Theatre The Miracle People Etcetera, London

'The arrival of a skirt-wearing renegade soldier raises the possibility that the war is a literal realisation of the battle between the sexes'
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The Independent Culture
A woman called Tanks bursts into a bombed out hidey-hole in a city at war clutching the severed hand of her dead child. There she encounters Powrla, who has retreated from the fray with some meagre rations, and whose relative peace is now shattered by her arrival. They comfort each other until their inevitable capture by the enemy. In the labour camp, they help each other in practical ways, sharing water and scavenging for food. The arrival of Erdie, a deserter from the enemy side who is eccentrically dressed in a skirt, raises the spectre of disagreement between the two women. Tanks will not countenance any sympathy for the "evil scum", while Paola's natural desire for reconciliation is confused by her sexual attraction to the soldier.

Maeve Murphy's play is a head-on examination of the morally pertinent question of survival. At what cost is survival justifiable, or even desirable? Powrla (played by Murphy herself) clings to the belief that survival without some fundamental principles of compassionate humanity is not worth it. She refuses to steal food if it means that somebody else starves. Tanks (Trilby James) is more basic in her instincts, but for a whilemodifies her drive to survive out of deference to her friend.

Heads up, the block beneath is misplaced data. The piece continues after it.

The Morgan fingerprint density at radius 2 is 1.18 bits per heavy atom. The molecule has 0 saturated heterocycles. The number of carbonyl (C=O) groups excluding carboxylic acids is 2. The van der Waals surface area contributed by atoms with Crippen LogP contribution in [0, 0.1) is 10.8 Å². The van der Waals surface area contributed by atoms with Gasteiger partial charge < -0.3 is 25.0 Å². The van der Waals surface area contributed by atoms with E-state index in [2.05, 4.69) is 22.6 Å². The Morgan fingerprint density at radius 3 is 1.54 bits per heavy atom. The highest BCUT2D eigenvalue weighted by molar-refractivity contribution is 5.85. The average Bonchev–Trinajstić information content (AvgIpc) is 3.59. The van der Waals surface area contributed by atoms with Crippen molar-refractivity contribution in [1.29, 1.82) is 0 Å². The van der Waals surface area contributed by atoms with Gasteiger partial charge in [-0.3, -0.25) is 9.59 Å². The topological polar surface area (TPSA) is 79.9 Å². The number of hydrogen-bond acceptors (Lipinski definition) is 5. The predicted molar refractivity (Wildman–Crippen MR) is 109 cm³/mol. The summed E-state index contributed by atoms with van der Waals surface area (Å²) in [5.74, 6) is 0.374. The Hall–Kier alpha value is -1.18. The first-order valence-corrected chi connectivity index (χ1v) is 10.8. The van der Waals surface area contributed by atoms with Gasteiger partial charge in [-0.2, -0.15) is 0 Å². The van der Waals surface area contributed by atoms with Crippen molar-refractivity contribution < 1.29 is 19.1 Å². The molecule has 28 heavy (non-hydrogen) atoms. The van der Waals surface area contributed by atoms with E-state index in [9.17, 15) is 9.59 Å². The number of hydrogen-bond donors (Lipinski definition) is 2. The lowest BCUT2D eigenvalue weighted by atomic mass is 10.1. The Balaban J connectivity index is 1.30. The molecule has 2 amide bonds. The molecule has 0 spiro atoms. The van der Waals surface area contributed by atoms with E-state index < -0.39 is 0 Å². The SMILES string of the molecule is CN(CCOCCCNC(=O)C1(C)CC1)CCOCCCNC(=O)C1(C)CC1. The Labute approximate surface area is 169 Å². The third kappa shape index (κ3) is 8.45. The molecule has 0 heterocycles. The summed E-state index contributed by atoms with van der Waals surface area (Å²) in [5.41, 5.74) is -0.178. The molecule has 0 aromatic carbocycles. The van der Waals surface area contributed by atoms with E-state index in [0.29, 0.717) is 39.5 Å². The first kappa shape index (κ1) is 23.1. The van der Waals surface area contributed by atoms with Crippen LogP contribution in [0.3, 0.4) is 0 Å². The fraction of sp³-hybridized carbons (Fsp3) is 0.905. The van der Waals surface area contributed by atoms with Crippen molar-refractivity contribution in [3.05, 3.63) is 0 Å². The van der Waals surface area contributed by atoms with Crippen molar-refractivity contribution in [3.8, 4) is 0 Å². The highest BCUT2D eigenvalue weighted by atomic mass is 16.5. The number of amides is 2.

Murphy has chosen to set her play in an abstract place that encompasses every war zone from Bosnia to Nazi Germany. At various points, Murphy tries to find a language of matching universality, hence the expressionistic outpouring of Powrla's prophetic dream sequences. But she is far more successful in the salty, naturalistic dialogue elsewhere, her natural forte.

The main strength of the piece is the forcefulness of its overarching symbolism. When the women first meet, Paola shows Tanks a door behind which lies freedom if only they could figure out how to open it (ignore the fact that in the Etcetera's cramped premises this door is the only entrance for bewildered looking late-comers). Most intriguingly, the unexpected arrival of Erdie (Pat Shaw), the skirt-wearing renegade, raises the possibility that the war is a literal realisation of the battle between the sexes.

Paola ultimately forgives Erdie's betrayal but not Tanks's - a hard-line decision which suggests that hope lies in the ability to cast off prejudiced affiliations, rather than in the blind will to survive at any cost.

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